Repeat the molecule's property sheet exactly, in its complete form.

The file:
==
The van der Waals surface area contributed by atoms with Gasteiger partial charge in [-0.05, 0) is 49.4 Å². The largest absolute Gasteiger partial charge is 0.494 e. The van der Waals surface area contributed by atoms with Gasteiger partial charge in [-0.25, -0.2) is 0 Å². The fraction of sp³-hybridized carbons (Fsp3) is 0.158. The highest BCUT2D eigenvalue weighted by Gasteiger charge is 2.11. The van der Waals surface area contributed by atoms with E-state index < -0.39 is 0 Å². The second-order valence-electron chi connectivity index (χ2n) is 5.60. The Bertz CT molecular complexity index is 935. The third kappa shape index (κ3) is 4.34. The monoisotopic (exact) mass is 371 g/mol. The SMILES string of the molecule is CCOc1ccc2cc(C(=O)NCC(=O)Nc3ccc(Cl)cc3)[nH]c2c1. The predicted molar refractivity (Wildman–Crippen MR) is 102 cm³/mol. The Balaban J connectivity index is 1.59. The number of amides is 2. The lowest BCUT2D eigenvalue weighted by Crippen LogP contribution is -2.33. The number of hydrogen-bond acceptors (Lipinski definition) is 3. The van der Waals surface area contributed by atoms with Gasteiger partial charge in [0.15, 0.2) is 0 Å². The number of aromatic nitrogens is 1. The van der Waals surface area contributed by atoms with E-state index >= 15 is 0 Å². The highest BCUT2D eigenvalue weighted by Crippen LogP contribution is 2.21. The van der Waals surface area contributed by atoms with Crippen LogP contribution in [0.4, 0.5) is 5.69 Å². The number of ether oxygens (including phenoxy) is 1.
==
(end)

The van der Waals surface area contributed by atoms with Gasteiger partial charge in [-0.05, 0) is 49.4 Å². The largest absolute Gasteiger partial charge is 0.494 e. The van der Waals surface area contributed by atoms with Gasteiger partial charge in [-0.25, -0.2) is 0 Å². The fraction of sp³-hybridized carbons (Fsp3) is 0.158. The highest BCUT2D eigenvalue weighted by Gasteiger charge is 2.11. The van der Waals surface area contributed by atoms with E-state index < -0.39 is 0 Å². The second-order valence-electron chi connectivity index (χ2n) is 5.60. The Bertz CT molecular complexity index is 935. The third kappa shape index (κ3) is 4.34. The monoisotopic (exact) mass is 371 g/mol. The SMILES string of the molecule is CCOc1ccc2cc(C(=O)NCC(=O)Nc3ccc(Cl)cc3)[nH]c2c1. The predicted molar refractivity (Wildman–Crippen MR) is 102 cm³/mol. The Balaban J connectivity index is 1.59. The number of amides is 2. The lowest BCUT2D eigenvalue weighted by Crippen LogP contribution is -2.33. The number of hydrogen-bond acceptors (Lipinski definition) is 3. The van der Waals surface area contributed by atoms with Gasteiger partial charge in [0.15, 0.2) is 0 Å². The number of aromatic nitrogens is 1. The van der Waals surface area contributed by atoms with E-state index >= 15 is 0 Å². The highest BCUT2D eigenvalue weighted by Crippen LogP contribution is 2.21. The van der Waals surface area contributed by atoms with Crippen LogP contribution in [0.4, 0.5) is 5.69 Å². The number of ether oxygens (including phenoxy) is 1.